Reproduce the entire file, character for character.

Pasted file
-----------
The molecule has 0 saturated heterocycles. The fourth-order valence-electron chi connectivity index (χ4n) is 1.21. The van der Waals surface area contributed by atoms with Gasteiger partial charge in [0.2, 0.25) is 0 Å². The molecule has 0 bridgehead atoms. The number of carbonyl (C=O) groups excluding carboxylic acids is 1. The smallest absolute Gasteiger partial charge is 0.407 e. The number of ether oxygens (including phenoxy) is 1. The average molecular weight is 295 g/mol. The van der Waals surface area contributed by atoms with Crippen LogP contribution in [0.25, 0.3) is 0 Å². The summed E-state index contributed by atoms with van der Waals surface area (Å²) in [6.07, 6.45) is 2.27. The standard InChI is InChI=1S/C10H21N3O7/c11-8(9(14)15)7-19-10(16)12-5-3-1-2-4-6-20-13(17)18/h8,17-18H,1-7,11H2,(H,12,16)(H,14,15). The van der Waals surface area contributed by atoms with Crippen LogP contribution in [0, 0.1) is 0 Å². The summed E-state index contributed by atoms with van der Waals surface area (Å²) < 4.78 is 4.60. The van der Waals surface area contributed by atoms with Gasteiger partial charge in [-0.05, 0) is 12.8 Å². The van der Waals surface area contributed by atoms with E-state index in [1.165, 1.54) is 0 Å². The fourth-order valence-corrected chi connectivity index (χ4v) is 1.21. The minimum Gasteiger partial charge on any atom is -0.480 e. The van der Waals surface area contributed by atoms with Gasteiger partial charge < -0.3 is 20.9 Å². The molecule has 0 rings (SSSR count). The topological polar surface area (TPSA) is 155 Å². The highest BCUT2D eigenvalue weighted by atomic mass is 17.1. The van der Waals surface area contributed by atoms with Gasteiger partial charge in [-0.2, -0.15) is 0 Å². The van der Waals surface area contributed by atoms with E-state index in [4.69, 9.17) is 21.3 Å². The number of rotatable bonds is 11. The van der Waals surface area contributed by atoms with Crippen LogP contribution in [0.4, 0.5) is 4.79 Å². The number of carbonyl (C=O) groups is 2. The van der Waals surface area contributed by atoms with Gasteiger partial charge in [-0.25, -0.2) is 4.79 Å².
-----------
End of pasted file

The molecule has 0 saturated heterocycles. The fourth-order valence-electron chi connectivity index (χ4n) is 1.21. The van der Waals surface area contributed by atoms with Gasteiger partial charge in [0.2, 0.25) is 0 Å². The molecule has 0 bridgehead atoms. The number of carbonyl (C=O) groups excluding carboxylic acids is 1. The smallest absolute Gasteiger partial charge is 0.407 e. The number of ether oxygens (including phenoxy) is 1. The average molecular weight is 295 g/mol. The van der Waals surface area contributed by atoms with Crippen LogP contribution in [0.25, 0.3) is 0 Å². The summed E-state index contributed by atoms with van der Waals surface area (Å²) in [6.07, 6.45) is 2.27. The standard InChI is InChI=1S/C10H21N3O7/c11-8(9(14)15)7-19-10(16)12-5-3-1-2-4-6-20-13(17)18/h8,17-18H,1-7,11H2,(H,12,16)(H,14,15). The van der Waals surface area contributed by atoms with Crippen LogP contribution in [0, 0.1) is 0 Å². The summed E-state index contributed by atoms with van der Waals surface area (Å²) < 4.78 is 4.60. The van der Waals surface area contributed by atoms with Gasteiger partial charge in [-0.05, 0) is 12.8 Å². The van der Waals surface area contributed by atoms with E-state index in [1.165, 1.54) is 0 Å². The fourth-order valence-corrected chi connectivity index (χ4v) is 1.21. The minimum Gasteiger partial charge on any atom is -0.480 e. The van der Waals surface area contributed by atoms with Gasteiger partial charge < -0.3 is 20.9 Å². The molecule has 0 rings (SSSR count). The topological polar surface area (TPSA) is 155 Å². The highest BCUT2D eigenvalue weighted by atomic mass is 17.1. The van der Waals surface area contributed by atoms with Gasteiger partial charge in [-0.2, -0.15) is 0 Å². The van der Waals surface area contributed by atoms with E-state index in [4.69, 9.17) is 21.3 Å². The number of rotatable bonds is 11. The van der Waals surface area contributed by atoms with Crippen LogP contribution in [0.4, 0.5) is 4.79 Å². The number of carbonyl (C=O) groups is 2. The van der Waals surface area contributed by atoms with Gasteiger partial charge in [-0.25, -0.2) is 4.79 Å².